By Mary Ann Fitzmorris
We first started visiting Meridian, Mississippi in 2003, when my daughter and I took regular trips to the big city of Atlanta. We visited my niece, who was living there. It was a good break-up-the-trip stop, but mainly to get out of the car. Sadly, there wasn’t much to the town. A great pity too, because I often compare downtown Covington to Meridian, contrasting what is and what could be.
On these pass-throughs, we rolled the few barren streets of downtown and stopped in the old furniture store, picked up a pastry and tea in one of the many coffee shops that have come and gone, and somehow stumbled on Loeb’s, (think Perlis) whose existence in these parts has puzzled us from our first discovery of it.
What somehow went unnoticed was Weidmann’s, a charming and truly delicious old restaurant a block from the bridge in downtown, on 22nd St. Even when we were semi-based in DC after Katrina, and Loeb’s became an essential stop in countless trips, we still missed Weidmann’s.
But in the spring of 2018, ML’s job took her to Meridian, where she lived for four months as head scenic for the MAEEX. Mississippi Arts And Entertainment Experience. It was only then that I learned that everyone who is anyone in the American arts and entertainment world from the 20th century hails from Mississippi. If you are at all interested in media and pop culture, music, literary or even the cooking worlds, don’t miss this place. Very interactive, and beautiful, if bragging on ML’s work is permitted.
Our daughter was highly suspicious of her new assignment in Meridian, because heretofore her only experience had been those sad little stops en route somewhere else. It didn’t matter though, because 16-30 hour days were not uncommon in her work on MAEEX. Her one respite from this intensity was lunch or dinner at Weidmann’s a block away from the museum. Like when a movie moves into town, this was the hangout of the crew from New Orleans.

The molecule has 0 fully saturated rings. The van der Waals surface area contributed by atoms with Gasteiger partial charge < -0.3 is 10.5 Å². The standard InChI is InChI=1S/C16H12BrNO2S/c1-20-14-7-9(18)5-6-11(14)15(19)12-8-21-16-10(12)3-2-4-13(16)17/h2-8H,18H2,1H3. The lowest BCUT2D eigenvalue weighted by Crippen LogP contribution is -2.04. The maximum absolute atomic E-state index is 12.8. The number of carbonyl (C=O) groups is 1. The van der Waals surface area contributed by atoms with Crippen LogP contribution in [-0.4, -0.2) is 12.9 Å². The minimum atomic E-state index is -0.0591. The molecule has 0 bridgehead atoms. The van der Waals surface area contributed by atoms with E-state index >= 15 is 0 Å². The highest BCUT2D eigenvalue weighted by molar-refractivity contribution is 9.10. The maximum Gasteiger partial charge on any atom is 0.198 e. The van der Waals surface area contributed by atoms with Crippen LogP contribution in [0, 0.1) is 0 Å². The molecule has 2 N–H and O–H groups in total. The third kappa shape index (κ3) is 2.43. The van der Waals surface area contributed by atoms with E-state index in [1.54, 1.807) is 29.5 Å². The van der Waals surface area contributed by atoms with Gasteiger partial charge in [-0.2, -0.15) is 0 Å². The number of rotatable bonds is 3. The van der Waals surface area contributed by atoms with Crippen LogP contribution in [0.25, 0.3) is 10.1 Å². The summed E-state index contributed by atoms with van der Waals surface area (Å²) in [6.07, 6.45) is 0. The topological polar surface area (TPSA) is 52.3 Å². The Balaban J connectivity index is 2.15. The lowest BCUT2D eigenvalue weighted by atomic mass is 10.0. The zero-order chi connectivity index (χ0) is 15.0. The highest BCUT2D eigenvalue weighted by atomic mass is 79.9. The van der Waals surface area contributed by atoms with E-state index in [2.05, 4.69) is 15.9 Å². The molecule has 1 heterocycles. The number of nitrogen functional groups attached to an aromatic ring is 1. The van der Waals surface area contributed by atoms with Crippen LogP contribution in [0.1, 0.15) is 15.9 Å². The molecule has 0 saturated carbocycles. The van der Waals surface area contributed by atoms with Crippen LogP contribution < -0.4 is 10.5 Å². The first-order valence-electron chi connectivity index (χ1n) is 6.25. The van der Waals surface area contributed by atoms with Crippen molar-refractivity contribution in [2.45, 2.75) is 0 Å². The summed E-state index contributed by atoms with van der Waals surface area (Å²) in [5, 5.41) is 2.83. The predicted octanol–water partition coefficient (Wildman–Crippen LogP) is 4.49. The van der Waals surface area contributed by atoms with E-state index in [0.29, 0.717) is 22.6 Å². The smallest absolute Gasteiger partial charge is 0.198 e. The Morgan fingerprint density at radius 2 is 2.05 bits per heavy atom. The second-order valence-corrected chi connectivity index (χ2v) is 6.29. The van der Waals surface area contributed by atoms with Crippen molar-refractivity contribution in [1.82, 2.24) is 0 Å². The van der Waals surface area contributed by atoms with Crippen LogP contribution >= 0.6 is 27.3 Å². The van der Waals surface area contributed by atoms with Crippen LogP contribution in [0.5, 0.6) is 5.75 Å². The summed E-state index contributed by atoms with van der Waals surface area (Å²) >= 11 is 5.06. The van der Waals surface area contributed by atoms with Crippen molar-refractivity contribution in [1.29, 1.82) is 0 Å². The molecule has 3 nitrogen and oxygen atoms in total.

Dinner and lunch are completely different at Weidmann’s and Happy Hour is different from both. Happy Hour is upstairs in the bar, which feels so unlike the restaurant they could be different operations. Eating upstairs is allowed but it is so utilitarian in decor as to be unappealing. To us at least. The small upstairs porch outside is definitely worth a visit.
Any meal at Weidmann’s is a treat, but we prefer dinner, because the place actually buzzes at night. Normally there isn’t that much distinction between these two meals in a restaurant, but it is striking here. Maybe it’s the dinner rolls, which are otherworldly. They are fluffy, so hot the butter melts in an almost sensual way, and they taste yummy. These only appear at dinner. Or it could be the conviviality in the dining room at night. Always a happy electricity here, the dining room vibe becomes alluring.
ML has been back over a year since the big opening gala featuring Oprah Winfrey and Morgan Freeman and Sela Ward, so we decided to return on Father’s Day for her to show Tom her work. I have seen it several times. The museum is just gorgeous, and I highly recommend it. But don’t visit without a trip to Weidmann’s too. The food is not brilliant, but we still love everything about this place, beginning with the multicolored neon sign out front.